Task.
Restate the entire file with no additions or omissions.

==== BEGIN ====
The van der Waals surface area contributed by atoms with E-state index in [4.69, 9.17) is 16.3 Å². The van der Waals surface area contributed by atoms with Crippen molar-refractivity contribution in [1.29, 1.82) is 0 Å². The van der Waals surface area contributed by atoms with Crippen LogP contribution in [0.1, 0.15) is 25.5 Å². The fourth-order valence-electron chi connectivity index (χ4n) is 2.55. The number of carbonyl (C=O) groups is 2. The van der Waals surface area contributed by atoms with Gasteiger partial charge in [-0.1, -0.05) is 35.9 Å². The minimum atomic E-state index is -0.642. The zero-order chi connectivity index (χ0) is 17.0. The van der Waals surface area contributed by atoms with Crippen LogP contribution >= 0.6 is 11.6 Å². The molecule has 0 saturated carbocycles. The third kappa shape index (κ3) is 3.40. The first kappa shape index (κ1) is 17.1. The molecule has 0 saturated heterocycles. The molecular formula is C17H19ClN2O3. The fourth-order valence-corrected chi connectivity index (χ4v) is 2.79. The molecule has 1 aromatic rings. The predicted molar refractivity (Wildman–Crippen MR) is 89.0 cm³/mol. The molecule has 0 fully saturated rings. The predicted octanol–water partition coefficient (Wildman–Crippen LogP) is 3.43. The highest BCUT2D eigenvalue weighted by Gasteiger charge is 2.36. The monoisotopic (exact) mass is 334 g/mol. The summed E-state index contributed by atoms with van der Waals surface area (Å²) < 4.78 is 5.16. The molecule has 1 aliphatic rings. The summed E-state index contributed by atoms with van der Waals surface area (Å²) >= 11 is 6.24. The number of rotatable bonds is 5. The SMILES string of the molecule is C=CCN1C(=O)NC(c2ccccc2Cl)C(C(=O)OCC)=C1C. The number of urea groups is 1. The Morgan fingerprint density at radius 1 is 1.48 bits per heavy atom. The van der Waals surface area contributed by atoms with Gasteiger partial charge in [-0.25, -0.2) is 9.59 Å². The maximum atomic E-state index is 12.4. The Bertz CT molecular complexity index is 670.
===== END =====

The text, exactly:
The van der Waals surface area contributed by atoms with E-state index in [4.69, 9.17) is 16.3 Å². The van der Waals surface area contributed by atoms with Crippen molar-refractivity contribution in [1.29, 1.82) is 0 Å². The van der Waals surface area contributed by atoms with Crippen LogP contribution in [0.1, 0.15) is 25.5 Å². The fourth-order valence-electron chi connectivity index (χ4n) is 2.55. The number of carbonyl (C=O) groups is 2. The van der Waals surface area contributed by atoms with Gasteiger partial charge in [-0.1, -0.05) is 35.9 Å². The minimum atomic E-state index is -0.642. The zero-order chi connectivity index (χ0) is 17.0. The van der Waals surface area contributed by atoms with Crippen LogP contribution >= 0.6 is 11.6 Å². The molecule has 0 saturated carbocycles. The third kappa shape index (κ3) is 3.40. The first kappa shape index (κ1) is 17.1. The molecule has 0 saturated heterocycles. The molecular formula is C17H19ClN2O3. The fourth-order valence-corrected chi connectivity index (χ4v) is 2.79. The molecule has 1 aromatic rings. The predicted molar refractivity (Wildman–Crippen MR) is 89.0 cm³/mol. The molecule has 0 fully saturated rings. The predicted octanol–water partition coefficient (Wildman–Crippen LogP) is 3.43. The highest BCUT2D eigenvalue weighted by Gasteiger charge is 2.36. The monoisotopic (exact) mass is 334 g/mol. The summed E-state index contributed by atoms with van der Waals surface area (Å²) < 4.78 is 5.16. The molecule has 1 aliphatic rings. The summed E-state index contributed by atoms with van der Waals surface area (Å²) >= 11 is 6.24. The number of rotatable bonds is 5. The SMILES string of the molecule is C=CCN1C(=O)NC(c2ccccc2Cl)C(C(=O)OCC)=C1C. The number of urea groups is 1. The Morgan fingerprint density at radius 1 is 1.48 bits per heavy atom. The van der Waals surface area contributed by atoms with Gasteiger partial charge in [-0.25, -0.2) is 9.59 Å². The maximum atomic E-state index is 12.4. The Bertz CT molecular complexity index is 670.